Saturday

25th May 2019

Brussels against exporting nuclear waste outside EU

  • France is one of the biggest nuclear waste producers in the EU (Photo: Stefan Kühn)

Brussels is against member states exporting their nuclear waste to countries outside the EU or to store it in joint sites, energy commissioner Gunther Oettinger said, as the commission is working on a set of common safety standards for this dangerous material.

"It is the duty of national politicians to do their homework," Mr Oettinger told Financial Times Deutschland in an interview published on Wednesday (10 March). The German commissioner warned against common storage sites, as well as exporting the radioactive material outside the EU, for instance Russia.

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The Times last month reported of plans to ship high-level nuclear waste from Western member states to eastern European ones, for burial in a central underground storage facility, which would be a cheaper option.

But in Mr Oettinger's view, such plans are out of the question. Special waste export for economic reasons was "scandalous and dangerous", he said, adding that it applied to nuclear waste as well. Placing this material outside the EU borders, was also a no-go because Brussels had no ways of inspecting those sites, he said.

The European Commission will table by the end of this year a set of common safety standards for nuclear waste storage across the EU, the commissioner added.

Commission chief Jose Manuel Barroso announced these plans on Monday in Paris, during a conference of the International Atomic Energy Agency.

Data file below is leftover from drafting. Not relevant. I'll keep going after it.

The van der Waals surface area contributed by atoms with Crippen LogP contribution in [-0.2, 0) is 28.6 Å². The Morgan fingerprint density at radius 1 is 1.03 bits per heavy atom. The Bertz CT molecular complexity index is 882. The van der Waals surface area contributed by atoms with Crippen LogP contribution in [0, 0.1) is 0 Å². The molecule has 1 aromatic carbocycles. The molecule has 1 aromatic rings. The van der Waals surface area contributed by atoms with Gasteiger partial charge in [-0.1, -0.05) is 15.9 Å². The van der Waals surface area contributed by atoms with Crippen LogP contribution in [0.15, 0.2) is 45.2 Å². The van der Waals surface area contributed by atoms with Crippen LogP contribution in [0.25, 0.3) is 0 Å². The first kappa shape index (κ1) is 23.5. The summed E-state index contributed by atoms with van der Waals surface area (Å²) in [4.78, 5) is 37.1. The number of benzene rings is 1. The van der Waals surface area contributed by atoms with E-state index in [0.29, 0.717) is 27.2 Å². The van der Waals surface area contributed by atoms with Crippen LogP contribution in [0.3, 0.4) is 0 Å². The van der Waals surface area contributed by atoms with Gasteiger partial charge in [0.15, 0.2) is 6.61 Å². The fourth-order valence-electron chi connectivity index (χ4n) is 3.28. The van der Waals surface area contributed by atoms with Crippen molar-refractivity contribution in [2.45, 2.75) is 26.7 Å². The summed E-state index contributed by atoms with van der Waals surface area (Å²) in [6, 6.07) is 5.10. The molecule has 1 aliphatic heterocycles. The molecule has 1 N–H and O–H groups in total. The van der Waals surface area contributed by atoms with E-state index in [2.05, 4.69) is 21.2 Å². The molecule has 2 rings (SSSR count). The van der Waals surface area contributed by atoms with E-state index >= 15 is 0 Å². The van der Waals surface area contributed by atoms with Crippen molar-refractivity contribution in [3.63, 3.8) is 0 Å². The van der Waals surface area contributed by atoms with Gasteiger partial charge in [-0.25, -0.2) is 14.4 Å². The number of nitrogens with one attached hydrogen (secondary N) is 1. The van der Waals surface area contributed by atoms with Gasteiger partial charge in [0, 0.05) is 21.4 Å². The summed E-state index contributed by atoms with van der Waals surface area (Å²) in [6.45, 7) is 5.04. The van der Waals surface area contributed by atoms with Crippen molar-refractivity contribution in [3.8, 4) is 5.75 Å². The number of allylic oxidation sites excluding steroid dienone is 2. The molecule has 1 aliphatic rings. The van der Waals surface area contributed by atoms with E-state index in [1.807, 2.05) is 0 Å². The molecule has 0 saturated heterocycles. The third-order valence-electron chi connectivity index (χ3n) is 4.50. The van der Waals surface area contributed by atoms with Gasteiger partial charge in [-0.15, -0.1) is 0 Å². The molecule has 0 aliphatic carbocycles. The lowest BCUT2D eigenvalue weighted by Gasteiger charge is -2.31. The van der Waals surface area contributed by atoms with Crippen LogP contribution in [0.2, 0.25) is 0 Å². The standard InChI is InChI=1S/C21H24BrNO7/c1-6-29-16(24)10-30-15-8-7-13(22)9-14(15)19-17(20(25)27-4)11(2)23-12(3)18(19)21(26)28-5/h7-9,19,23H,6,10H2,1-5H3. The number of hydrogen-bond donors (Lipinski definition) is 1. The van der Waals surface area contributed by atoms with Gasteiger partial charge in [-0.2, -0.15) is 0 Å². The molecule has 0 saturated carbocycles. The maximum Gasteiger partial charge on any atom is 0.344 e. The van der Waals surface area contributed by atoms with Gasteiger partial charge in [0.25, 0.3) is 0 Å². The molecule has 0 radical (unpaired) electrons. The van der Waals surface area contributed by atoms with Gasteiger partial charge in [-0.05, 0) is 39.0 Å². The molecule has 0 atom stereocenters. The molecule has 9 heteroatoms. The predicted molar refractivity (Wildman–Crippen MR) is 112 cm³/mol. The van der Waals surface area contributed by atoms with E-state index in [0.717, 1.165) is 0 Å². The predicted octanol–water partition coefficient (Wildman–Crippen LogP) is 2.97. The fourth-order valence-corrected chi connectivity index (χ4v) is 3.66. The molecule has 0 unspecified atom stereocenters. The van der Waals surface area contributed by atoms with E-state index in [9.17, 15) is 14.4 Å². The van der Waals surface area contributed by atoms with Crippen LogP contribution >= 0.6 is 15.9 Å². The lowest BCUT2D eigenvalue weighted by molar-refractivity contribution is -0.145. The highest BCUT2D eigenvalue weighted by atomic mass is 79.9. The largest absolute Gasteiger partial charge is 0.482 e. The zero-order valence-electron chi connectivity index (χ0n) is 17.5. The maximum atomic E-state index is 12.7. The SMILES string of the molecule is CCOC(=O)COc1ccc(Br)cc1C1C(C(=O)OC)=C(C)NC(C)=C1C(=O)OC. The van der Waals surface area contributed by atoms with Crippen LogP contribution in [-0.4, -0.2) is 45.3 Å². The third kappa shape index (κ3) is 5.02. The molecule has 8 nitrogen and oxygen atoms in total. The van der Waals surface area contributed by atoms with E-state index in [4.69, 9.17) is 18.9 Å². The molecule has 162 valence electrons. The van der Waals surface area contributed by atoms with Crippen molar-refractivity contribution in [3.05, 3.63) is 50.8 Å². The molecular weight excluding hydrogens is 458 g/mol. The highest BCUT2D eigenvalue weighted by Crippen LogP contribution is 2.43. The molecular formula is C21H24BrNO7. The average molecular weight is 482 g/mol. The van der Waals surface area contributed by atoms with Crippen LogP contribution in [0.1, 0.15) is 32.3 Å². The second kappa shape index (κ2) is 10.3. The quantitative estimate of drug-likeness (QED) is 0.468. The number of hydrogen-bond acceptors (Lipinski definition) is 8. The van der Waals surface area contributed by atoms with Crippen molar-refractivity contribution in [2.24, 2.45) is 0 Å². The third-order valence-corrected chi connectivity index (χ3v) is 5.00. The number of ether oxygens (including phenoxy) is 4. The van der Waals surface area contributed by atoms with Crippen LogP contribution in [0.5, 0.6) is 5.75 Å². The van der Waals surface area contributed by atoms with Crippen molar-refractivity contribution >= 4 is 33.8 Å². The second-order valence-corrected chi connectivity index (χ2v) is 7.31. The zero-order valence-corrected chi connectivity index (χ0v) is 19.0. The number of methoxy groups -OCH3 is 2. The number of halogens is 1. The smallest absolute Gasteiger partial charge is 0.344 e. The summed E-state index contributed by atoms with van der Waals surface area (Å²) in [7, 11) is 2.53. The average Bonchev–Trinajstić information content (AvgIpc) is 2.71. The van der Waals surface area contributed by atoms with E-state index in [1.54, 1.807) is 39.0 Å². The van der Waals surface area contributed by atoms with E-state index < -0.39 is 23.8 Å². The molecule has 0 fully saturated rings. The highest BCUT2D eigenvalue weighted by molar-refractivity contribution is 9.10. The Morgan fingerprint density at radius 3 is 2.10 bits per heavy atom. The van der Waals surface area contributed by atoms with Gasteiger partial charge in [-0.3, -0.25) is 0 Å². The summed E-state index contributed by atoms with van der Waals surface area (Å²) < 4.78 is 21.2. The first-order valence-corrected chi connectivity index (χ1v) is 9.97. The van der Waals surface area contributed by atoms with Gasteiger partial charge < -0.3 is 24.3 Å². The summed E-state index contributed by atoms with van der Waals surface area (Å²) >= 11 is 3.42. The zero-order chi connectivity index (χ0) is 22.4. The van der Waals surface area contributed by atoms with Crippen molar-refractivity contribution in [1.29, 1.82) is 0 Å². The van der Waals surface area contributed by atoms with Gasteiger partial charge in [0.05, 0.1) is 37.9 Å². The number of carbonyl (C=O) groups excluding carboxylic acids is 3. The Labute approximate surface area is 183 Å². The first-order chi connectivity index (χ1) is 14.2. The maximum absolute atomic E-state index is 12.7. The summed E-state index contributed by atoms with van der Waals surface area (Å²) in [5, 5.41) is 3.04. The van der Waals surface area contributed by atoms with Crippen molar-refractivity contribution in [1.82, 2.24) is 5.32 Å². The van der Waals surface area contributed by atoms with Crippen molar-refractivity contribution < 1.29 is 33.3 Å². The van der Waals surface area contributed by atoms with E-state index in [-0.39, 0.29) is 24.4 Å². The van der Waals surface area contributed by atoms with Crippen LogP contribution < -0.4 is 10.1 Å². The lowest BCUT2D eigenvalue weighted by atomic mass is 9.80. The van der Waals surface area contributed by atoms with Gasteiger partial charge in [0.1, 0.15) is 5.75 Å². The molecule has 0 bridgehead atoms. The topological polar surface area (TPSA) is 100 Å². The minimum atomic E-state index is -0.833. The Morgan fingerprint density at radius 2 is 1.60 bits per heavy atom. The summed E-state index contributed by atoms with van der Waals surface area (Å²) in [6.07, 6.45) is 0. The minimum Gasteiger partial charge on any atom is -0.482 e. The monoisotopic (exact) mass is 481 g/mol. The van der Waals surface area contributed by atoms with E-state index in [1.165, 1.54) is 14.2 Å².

The question of radioactive waste storage was a "major concern" for the EU public opinion and a precondition for "safe, durable and optimal use" of nuclear energy, Mr Barroso said.

Most European countries using nuclear energy keep the waste in interim storage facilities, but several governments are now moving on setting up deep geological repositories for permanent use.

The first site is due to be up and running in Finland in 2020, followed by Sweden three years after and France in 2025, experts who addressed a forum at the annual meeting of the American Association for the Advancement of Science (AAAS), have said in a "vision paper", AFP reported last month.

Only 15 out of the 27 EU member states have nuclear plants, with a total of 145 reactors. France is one of the biggest nuclear waste producers, with its 59 reactors producing almost 80 percent of the country's electricity.

Brussels has no say on the choice of building or closing such facilities, which is made exclusively by national governments and sometimes requires a national referendum. The Austrian public, for instance, rejected the use of a brand-new nuclear reactor in 1978, which was built but never switched on.

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